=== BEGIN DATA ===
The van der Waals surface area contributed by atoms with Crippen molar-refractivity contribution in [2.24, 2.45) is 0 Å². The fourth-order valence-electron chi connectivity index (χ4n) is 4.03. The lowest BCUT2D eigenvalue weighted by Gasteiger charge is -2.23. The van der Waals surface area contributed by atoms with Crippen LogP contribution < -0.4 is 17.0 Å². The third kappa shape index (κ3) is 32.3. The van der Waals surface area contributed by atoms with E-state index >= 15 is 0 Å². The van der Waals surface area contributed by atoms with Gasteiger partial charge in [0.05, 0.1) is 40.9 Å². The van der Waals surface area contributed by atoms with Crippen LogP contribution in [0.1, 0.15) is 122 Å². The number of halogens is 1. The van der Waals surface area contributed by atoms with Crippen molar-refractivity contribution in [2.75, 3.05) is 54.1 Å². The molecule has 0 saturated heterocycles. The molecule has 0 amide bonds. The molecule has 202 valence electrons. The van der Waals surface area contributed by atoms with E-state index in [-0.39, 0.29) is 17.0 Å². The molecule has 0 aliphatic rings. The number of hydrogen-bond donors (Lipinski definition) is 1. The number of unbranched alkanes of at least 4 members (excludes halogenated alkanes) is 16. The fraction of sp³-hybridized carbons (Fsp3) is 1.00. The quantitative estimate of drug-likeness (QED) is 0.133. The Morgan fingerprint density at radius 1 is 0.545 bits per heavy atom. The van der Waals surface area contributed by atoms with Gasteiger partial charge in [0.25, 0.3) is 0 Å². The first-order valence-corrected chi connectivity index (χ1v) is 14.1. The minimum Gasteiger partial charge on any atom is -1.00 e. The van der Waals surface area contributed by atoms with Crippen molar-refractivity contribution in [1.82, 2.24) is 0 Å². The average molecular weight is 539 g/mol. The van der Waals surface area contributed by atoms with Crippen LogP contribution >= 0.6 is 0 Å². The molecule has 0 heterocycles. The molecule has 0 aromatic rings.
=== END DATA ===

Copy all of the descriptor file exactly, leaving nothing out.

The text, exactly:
The van der Waals surface area contributed by atoms with Crippen molar-refractivity contribution in [2.24, 2.45) is 0 Å². The fourth-order valence-electron chi connectivity index (χ4n) is 4.03. The lowest BCUT2D eigenvalue weighted by Gasteiger charge is -2.23. The van der Waals surface area contributed by atoms with Crippen LogP contribution < -0.4 is 17.0 Å². The third kappa shape index (κ3) is 32.3. The van der Waals surface area contributed by atoms with E-state index >= 15 is 0 Å². The van der Waals surface area contributed by atoms with Gasteiger partial charge in [0.05, 0.1) is 40.9 Å². The van der Waals surface area contributed by atoms with Crippen LogP contribution in [0.1, 0.15) is 122 Å². The number of halogens is 1. The van der Waals surface area contributed by atoms with Crippen molar-refractivity contribution in [2.75, 3.05) is 54.1 Å². The molecule has 0 saturated heterocycles. The molecule has 0 amide bonds. The molecule has 202 valence electrons. The van der Waals surface area contributed by atoms with E-state index in [-0.39, 0.29) is 17.0 Å². The molecule has 0 aliphatic rings. The number of hydrogen-bond donors (Lipinski definition) is 1. The number of unbranched alkanes of at least 4 members (excludes halogenated alkanes) is 16. The fraction of sp³-hybridized carbons (Fsp3) is 1.00. The quantitative estimate of drug-likeness (QED) is 0.133. The Morgan fingerprint density at radius 1 is 0.545 bits per heavy atom. The van der Waals surface area contributed by atoms with Gasteiger partial charge in [0.25, 0.3) is 0 Å². The first-order valence-corrected chi connectivity index (χ1v) is 14.1. The minimum Gasteiger partial charge on any atom is -1.00 e. The van der Waals surface area contributed by atoms with Crippen molar-refractivity contribution in [1.82, 2.24) is 0 Å². The average molecular weight is 539 g/mol. The van der Waals surface area contributed by atoms with Crippen LogP contribution >= 0.6 is 0 Å². The molecule has 0 heterocycles. The molecule has 0 aromatic rings.